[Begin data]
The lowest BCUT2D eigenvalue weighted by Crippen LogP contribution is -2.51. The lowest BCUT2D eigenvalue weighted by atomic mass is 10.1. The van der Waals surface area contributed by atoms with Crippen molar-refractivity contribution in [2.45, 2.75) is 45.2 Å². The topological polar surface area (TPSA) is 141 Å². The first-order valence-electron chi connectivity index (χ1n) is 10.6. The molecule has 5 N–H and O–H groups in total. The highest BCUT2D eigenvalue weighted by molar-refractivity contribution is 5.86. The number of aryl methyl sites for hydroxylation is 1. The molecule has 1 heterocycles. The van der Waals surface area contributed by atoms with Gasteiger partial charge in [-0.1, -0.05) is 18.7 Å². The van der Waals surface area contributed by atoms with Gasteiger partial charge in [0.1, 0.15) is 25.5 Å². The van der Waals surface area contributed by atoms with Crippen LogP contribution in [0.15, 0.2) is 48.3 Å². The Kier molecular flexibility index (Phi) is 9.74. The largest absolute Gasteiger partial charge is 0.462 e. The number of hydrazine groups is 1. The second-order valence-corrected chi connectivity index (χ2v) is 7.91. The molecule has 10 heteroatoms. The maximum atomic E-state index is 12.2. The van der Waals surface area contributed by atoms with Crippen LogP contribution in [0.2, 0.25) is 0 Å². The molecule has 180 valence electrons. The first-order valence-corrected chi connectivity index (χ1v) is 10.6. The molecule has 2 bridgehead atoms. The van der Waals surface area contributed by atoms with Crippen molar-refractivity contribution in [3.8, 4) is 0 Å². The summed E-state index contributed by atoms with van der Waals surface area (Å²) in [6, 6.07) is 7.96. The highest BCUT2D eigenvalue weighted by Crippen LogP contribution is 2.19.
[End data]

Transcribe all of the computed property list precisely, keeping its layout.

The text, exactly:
The lowest BCUT2D eigenvalue weighted by Crippen LogP contribution is -2.51. The lowest BCUT2D eigenvalue weighted by atomic mass is 10.1. The van der Waals surface area contributed by atoms with Crippen molar-refractivity contribution in [2.45, 2.75) is 45.2 Å². The topological polar surface area (TPSA) is 141 Å². The first-order valence-electron chi connectivity index (χ1n) is 10.6. The molecule has 5 N–H and O–H groups in total. The highest BCUT2D eigenvalue weighted by molar-refractivity contribution is 5.86. The number of aryl methyl sites for hydroxylation is 1. The molecule has 1 heterocycles. The van der Waals surface area contributed by atoms with Gasteiger partial charge in [-0.1, -0.05) is 18.7 Å². The van der Waals surface area contributed by atoms with Gasteiger partial charge in [0.1, 0.15) is 25.5 Å². The van der Waals surface area contributed by atoms with Crippen LogP contribution in [0.15, 0.2) is 48.3 Å². The Kier molecular flexibility index (Phi) is 9.74. The largest absolute Gasteiger partial charge is 0.462 e. The number of hydrazine groups is 1. The second-order valence-corrected chi connectivity index (χ2v) is 7.91. The molecule has 10 heteroatoms. The maximum atomic E-state index is 12.2. The van der Waals surface area contributed by atoms with Crippen LogP contribution in [0.2, 0.25) is 0 Å². The molecule has 180 valence electrons. The first-order valence-corrected chi connectivity index (χ1v) is 10.6. The molecule has 2 bridgehead atoms. The van der Waals surface area contributed by atoms with Crippen molar-refractivity contribution in [3.8, 4) is 0 Å². The summed E-state index contributed by atoms with van der Waals surface area (Å²) in [6, 6.07) is 7.96. The highest BCUT2D eigenvalue weighted by Crippen LogP contribution is 2.19.